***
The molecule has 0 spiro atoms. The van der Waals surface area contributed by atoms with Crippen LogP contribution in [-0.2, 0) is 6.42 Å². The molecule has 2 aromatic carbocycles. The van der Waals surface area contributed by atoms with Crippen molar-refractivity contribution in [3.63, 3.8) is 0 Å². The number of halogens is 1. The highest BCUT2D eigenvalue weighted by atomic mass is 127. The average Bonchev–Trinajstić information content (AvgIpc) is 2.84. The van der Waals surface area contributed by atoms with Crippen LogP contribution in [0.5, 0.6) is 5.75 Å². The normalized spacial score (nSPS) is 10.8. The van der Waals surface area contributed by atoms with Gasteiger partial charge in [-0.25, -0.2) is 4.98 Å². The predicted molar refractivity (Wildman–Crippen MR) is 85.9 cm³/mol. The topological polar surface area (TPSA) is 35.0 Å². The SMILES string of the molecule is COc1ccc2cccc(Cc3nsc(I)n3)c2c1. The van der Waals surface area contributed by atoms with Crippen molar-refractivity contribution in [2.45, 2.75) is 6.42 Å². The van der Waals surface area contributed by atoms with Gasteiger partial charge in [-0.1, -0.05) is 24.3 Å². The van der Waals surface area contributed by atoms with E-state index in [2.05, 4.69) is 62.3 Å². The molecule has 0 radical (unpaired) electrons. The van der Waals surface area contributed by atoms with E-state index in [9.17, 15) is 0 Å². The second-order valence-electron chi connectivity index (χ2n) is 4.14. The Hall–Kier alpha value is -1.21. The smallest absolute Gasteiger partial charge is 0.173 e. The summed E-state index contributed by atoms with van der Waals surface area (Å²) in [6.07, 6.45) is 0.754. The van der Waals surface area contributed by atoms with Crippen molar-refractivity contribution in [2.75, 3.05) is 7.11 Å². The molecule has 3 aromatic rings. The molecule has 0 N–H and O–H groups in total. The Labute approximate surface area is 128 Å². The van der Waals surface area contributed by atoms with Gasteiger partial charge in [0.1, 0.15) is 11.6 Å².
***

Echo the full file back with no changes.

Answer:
The molecule has 0 spiro atoms. The van der Waals surface area contributed by atoms with Crippen LogP contribution in [-0.2, 0) is 6.42 Å². The molecule has 2 aromatic carbocycles. The van der Waals surface area contributed by atoms with Crippen molar-refractivity contribution in [3.63, 3.8) is 0 Å². The number of halogens is 1. The highest BCUT2D eigenvalue weighted by atomic mass is 127. The average Bonchev–Trinajstić information content (AvgIpc) is 2.84. The van der Waals surface area contributed by atoms with Crippen LogP contribution in [0.5, 0.6) is 5.75 Å². The normalized spacial score (nSPS) is 10.8. The van der Waals surface area contributed by atoms with Gasteiger partial charge in [-0.25, -0.2) is 4.98 Å². The predicted molar refractivity (Wildman–Crippen MR) is 85.9 cm³/mol. The topological polar surface area (TPSA) is 35.0 Å². The SMILES string of the molecule is COc1ccc2cccc(Cc3nsc(I)n3)c2c1. The van der Waals surface area contributed by atoms with Crippen molar-refractivity contribution in [2.45, 2.75) is 6.42 Å². The van der Waals surface area contributed by atoms with Gasteiger partial charge in [-0.1, -0.05) is 24.3 Å². The van der Waals surface area contributed by atoms with E-state index in [2.05, 4.69) is 62.3 Å². The molecule has 0 radical (unpaired) electrons. The van der Waals surface area contributed by atoms with E-state index in [9.17, 15) is 0 Å². The second-order valence-electron chi connectivity index (χ2n) is 4.14. The Hall–Kier alpha value is -1.21. The smallest absolute Gasteiger partial charge is 0.173 e. The summed E-state index contributed by atoms with van der Waals surface area (Å²) in [6.07, 6.45) is 0.754. The van der Waals surface area contributed by atoms with Crippen molar-refractivity contribution in [2.75, 3.05) is 7.11 Å². The molecule has 3 aromatic rings. The molecule has 0 N–H and O–H groups in total. The Labute approximate surface area is 128 Å². The van der Waals surface area contributed by atoms with Gasteiger partial charge in [0.1, 0.15) is 11.6 Å².